*Make an obstacle course – Use anything you can find. Taped lines are wonderful for ‘pretend’ balance beams. Hula hoops, bean bag tossing, jump ropes can all be included. Walking like animals is always fun and builds awesome gross motor skills. Hop like a frog, gallop like a horse, slither like a snake, crawl like a puppy, wiggle like a worm, jump like a kangaroo, walk like a crab, or prance like a unicorn.
*Sensory and Calm-Down Bottles – The addition of smaller items your child prefers, make the bottles fun and add visual appeal. For example, adding hair gel with a bit of water and glitter so that the glitter falls slowly through the bottle. Paper clips are fun to add so that kids can use a magnet to attract and move the paper clips throughout the jar. These are all the rage right now. Why? They can be customized for each child and are designed for many purposes. They can be created with water, hair gel, water beads, and other filler materials. Check out Pinterest for thousands of ideas for sensory bottles.
*Involve your child in daily decisions – Remember that children love to participate and gain parental approval. Even the most mundane of tasks can be fun when done together. For example, set a weekly menu. Look through cookbooks and the pantry to decide what items need to be added to the grocery list. Ask your child what meals he prefers and ask him to find out the required items and write them on the list. Then, shop together and work on getting familiar with the store. Finally, checking out helps with money management and budgeting. Remember that the ultimate goal is for your child to function independently and it’s never too late to start.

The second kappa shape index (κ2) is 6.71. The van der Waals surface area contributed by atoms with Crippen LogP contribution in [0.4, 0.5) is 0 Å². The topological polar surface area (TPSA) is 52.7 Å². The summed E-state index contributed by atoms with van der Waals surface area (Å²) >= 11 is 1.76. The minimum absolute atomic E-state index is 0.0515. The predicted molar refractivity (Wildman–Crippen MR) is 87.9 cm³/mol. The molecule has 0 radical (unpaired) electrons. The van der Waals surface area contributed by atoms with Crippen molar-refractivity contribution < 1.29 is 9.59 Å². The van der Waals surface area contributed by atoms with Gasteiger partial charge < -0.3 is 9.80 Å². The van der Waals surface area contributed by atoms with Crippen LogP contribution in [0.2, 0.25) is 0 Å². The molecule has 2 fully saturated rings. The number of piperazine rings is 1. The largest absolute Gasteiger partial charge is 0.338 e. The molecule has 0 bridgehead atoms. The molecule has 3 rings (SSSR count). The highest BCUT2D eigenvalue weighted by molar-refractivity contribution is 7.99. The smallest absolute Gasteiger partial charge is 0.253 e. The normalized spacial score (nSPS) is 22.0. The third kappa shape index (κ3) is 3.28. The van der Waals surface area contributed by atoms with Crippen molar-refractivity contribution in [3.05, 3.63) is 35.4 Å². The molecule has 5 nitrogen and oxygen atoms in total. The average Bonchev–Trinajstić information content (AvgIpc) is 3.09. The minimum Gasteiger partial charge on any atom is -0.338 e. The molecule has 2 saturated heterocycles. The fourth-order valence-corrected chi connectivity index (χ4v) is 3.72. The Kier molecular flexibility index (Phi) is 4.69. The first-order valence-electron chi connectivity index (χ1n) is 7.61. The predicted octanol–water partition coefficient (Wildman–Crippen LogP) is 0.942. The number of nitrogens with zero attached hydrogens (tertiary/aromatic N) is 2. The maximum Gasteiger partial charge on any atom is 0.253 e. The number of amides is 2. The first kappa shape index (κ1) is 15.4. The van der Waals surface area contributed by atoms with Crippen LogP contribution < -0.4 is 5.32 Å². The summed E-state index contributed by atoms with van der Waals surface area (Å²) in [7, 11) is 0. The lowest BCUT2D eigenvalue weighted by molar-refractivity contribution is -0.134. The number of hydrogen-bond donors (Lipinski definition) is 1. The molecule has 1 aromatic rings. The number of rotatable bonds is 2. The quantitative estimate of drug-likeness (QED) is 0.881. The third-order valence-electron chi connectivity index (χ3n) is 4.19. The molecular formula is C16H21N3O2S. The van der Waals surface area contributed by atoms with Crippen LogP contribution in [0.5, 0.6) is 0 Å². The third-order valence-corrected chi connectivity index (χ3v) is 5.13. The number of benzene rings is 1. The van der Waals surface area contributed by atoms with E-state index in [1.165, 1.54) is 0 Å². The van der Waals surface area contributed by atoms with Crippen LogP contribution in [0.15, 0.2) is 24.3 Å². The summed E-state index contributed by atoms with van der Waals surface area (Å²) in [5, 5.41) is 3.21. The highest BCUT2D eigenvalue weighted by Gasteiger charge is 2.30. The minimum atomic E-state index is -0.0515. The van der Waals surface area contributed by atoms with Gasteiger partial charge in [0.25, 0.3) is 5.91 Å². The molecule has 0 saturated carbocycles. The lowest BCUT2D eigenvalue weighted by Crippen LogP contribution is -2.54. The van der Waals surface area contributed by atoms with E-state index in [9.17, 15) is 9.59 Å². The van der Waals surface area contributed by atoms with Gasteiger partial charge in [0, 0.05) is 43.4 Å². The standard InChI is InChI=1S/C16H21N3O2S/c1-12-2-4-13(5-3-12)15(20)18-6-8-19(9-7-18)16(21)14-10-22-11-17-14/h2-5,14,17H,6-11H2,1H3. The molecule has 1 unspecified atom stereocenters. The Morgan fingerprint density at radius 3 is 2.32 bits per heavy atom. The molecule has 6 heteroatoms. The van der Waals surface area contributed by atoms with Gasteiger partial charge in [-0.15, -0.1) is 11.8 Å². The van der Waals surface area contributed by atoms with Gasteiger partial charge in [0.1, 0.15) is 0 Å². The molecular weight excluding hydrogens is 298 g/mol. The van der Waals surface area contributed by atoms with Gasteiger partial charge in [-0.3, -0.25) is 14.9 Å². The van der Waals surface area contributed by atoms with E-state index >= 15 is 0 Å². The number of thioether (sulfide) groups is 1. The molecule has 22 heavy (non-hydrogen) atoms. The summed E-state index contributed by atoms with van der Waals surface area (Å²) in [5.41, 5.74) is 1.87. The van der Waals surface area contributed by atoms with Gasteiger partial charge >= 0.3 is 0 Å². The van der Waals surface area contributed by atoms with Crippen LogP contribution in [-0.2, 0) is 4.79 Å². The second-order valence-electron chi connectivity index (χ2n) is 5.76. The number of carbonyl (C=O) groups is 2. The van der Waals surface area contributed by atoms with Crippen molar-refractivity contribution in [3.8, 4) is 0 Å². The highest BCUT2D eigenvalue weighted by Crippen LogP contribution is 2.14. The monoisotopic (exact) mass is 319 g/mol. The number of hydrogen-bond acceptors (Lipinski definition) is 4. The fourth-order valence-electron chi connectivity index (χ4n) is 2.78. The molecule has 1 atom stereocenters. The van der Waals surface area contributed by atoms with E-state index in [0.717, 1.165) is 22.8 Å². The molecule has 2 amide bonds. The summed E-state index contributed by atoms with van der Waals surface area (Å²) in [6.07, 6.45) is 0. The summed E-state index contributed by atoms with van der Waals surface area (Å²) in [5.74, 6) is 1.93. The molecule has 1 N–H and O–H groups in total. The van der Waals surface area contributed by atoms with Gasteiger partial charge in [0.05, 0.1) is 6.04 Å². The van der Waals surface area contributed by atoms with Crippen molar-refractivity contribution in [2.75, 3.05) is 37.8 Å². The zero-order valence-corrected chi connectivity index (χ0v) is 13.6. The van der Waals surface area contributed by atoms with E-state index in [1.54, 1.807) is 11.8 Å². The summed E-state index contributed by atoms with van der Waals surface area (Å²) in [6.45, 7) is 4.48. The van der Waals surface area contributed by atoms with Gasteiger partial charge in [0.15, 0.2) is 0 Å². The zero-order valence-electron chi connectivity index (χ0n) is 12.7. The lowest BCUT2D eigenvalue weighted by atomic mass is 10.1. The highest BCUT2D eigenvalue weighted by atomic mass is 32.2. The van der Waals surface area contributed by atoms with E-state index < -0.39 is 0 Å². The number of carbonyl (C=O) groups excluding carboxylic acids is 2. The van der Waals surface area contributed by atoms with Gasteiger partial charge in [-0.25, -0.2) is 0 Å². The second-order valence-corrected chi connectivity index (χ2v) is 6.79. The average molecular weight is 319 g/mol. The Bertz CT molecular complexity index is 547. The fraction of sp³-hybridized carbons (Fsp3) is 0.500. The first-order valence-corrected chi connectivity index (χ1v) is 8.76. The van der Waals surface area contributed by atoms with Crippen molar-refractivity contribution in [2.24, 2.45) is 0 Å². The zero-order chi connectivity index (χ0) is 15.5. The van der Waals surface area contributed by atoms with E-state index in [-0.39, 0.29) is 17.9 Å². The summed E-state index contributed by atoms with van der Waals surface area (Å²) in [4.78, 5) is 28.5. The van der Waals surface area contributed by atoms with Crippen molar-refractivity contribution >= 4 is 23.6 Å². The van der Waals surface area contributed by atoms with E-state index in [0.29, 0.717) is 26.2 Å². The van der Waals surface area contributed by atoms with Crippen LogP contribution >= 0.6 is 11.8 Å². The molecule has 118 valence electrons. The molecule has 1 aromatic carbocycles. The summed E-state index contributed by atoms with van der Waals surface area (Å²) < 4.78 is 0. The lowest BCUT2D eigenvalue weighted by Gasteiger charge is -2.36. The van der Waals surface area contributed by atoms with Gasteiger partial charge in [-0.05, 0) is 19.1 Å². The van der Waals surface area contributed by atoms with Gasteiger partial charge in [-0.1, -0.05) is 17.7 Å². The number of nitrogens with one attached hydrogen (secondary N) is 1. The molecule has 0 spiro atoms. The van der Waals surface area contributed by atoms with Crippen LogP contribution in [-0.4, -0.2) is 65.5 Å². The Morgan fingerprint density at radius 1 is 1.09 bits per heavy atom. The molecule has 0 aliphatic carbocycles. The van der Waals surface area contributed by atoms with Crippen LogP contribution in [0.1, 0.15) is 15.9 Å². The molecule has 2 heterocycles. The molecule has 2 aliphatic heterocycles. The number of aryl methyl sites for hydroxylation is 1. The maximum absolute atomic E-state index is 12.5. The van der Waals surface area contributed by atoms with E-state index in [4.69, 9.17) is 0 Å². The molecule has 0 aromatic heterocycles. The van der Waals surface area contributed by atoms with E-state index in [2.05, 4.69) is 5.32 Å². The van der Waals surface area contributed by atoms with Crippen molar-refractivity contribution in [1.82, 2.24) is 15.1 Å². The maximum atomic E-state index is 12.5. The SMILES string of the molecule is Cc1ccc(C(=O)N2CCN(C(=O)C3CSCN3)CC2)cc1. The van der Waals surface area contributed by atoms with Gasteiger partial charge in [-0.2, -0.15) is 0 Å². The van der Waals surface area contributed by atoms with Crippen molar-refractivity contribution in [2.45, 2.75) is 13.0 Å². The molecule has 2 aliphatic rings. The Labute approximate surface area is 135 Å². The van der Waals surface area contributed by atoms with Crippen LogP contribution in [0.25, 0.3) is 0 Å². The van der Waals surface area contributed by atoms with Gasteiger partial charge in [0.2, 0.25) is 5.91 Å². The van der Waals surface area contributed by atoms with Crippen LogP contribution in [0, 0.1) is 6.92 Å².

*Add ‘Brain breaks’ or Yoga and Movement activities: These can be incorporated throughout your child’s day. It’s critical to ensure your child is taking a break at school and preparing mentally for difficult assignments and tests. Deep breathing and calming strategies should be practiced when things are calm and not stressful so that they can be easily accessed when a child is stressed. Many breathing exercises and brain breaks can be found on the internet.
I want to put in thanks to Harkla for having these things listed so I could borrow them to share them with you and your children. Harkla started in 2015 with the goal of helping those with special needs live happy and healthy lives.
Let me know any ideas you have or what you would like to see and I’ll get right on it for you. Email me at [email protected]
Remember to be kind and love each other and continue to set a good example for our children. See you next week with new ideas and ways to help your children or ideas that may help you as you raise your children in some way.
Reach Kimberly Jenkins (740)353-3101 ext. 1928